The tidal evolution of planets orbiting brown dwarfs (BDs) presents an interesting case study because BDs' terrestrial planet forming region is located extremely close-in. In fact, the habitable zones of BDs range from roughly 0.001 to 0.03 AU  and for the lowestmass BDs are located interior to the Roche limit. In contrast with stars, BDs spin up as they age. Thus, the corotation distance moves inward. We study the tidal evolution of planets around BDs using a standard tidal model and test the effect of numerous parameters such as the initial semi-major axis and eccentricity, the rotation period of the BD, the masses of both star and planet, and their tidal dissipation factor. We find that the most important parameter is the initial orbital distance with respect to the corotation distance. We find that all planets that form at or beyond the corotation distance and with initial eccentricities smaller than ∼ 0.1 and are repelled from the star. Some planets initially interior to corotation can survive if their inward tidal evolution is slower than the BD's spin evolution, although most initially close-in planets fall onto the BD. As the luminosity of BDs decreases dramatically on Gyr timescales , the habitable zone moves inward in time. A close-in planetary orbit can pass through the habitable zone simply due to the BD's cooling. For higher-mass BDs, planets can survive in the habitable zone for Gyr timescales.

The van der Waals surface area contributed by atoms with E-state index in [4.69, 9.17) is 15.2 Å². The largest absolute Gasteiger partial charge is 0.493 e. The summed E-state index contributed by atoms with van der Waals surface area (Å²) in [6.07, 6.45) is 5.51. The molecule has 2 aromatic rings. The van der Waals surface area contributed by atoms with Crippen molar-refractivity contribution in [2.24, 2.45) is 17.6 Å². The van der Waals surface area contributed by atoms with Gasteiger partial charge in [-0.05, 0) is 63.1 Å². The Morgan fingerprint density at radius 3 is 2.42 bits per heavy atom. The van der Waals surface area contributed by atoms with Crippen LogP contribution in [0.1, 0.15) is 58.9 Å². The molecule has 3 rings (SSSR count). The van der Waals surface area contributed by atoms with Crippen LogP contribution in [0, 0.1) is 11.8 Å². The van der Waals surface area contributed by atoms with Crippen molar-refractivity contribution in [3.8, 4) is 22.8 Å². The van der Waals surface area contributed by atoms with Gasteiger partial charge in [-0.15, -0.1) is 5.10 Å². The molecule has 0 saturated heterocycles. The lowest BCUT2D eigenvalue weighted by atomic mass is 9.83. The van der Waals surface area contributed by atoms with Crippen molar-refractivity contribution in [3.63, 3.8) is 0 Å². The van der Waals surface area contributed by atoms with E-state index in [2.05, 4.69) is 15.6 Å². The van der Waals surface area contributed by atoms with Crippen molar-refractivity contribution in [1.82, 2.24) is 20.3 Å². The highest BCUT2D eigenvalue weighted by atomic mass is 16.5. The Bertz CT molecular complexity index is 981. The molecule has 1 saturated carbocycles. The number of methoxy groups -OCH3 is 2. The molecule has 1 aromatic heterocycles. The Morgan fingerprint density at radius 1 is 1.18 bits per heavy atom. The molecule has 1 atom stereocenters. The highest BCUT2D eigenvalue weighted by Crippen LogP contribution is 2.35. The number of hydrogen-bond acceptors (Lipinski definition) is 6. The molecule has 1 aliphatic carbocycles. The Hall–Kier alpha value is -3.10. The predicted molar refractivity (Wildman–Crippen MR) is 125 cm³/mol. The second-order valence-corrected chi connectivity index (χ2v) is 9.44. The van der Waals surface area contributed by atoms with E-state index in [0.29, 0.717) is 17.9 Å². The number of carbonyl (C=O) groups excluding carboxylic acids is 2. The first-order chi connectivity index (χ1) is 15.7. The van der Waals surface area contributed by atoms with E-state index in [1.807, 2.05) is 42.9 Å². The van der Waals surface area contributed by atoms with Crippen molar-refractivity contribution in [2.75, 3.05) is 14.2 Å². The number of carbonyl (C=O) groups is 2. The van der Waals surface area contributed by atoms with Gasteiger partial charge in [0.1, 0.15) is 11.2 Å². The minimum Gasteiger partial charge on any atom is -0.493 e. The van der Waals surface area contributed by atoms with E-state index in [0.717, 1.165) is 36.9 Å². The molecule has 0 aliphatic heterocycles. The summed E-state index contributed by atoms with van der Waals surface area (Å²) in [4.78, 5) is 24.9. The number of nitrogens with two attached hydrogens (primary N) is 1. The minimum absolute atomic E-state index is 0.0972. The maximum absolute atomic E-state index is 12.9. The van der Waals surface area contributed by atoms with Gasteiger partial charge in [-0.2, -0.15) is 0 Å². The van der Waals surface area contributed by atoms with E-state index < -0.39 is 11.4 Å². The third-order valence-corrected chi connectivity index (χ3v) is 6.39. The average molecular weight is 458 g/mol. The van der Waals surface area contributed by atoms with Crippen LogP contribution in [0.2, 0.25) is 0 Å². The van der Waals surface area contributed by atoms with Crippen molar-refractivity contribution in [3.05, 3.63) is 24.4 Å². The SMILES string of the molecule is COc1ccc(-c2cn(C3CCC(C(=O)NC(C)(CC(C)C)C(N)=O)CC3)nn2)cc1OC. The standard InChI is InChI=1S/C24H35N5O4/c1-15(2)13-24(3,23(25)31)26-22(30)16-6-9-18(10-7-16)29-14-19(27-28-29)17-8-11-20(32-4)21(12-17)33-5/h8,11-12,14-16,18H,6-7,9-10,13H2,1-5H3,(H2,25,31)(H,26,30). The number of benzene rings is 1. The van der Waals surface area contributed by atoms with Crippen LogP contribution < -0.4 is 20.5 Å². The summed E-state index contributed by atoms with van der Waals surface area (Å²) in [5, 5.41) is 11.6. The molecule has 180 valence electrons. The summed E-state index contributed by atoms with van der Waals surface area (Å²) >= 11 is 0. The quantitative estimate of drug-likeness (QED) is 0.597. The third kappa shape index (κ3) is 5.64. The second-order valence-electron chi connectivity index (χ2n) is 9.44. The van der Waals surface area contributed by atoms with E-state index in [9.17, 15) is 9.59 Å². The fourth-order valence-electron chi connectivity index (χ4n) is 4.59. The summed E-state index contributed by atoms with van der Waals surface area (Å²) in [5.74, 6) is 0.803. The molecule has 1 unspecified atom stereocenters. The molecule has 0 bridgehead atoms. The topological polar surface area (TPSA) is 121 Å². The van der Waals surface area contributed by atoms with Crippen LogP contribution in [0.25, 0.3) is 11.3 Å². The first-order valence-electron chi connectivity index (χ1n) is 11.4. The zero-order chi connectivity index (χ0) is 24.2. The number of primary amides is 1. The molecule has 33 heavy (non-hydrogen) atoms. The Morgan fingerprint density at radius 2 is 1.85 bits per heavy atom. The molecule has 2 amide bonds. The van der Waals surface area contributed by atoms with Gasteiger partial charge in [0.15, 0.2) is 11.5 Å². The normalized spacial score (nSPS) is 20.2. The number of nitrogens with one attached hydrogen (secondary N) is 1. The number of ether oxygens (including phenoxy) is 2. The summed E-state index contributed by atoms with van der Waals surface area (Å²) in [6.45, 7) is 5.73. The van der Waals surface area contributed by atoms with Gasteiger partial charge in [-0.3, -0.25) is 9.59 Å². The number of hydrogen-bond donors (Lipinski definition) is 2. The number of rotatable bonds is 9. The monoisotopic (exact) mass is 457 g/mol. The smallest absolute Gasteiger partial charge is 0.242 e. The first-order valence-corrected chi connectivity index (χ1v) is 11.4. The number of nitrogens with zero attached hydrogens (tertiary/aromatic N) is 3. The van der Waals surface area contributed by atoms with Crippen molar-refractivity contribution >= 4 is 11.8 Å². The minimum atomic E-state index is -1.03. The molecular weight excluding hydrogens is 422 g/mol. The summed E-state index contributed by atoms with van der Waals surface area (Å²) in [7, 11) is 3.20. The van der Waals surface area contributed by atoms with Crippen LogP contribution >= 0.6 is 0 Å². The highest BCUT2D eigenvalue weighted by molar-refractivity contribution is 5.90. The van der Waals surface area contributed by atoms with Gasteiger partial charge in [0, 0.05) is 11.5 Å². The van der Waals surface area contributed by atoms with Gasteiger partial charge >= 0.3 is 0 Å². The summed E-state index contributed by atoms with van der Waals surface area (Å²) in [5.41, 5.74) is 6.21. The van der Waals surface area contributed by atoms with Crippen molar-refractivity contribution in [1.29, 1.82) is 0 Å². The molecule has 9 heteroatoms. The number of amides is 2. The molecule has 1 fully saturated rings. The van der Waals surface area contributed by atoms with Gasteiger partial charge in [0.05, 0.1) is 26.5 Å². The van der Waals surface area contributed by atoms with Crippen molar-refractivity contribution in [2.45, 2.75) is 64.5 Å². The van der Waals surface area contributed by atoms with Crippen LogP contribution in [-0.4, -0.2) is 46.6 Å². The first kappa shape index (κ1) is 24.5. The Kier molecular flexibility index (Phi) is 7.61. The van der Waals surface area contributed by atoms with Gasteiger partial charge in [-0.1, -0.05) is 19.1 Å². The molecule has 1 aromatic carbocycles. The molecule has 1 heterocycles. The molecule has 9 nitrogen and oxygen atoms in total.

|Journal||EPSC-DPS Joint Meeting 2011, held 2-7 October 2011 in Nantes, France|
|Publication status||Published - 2011|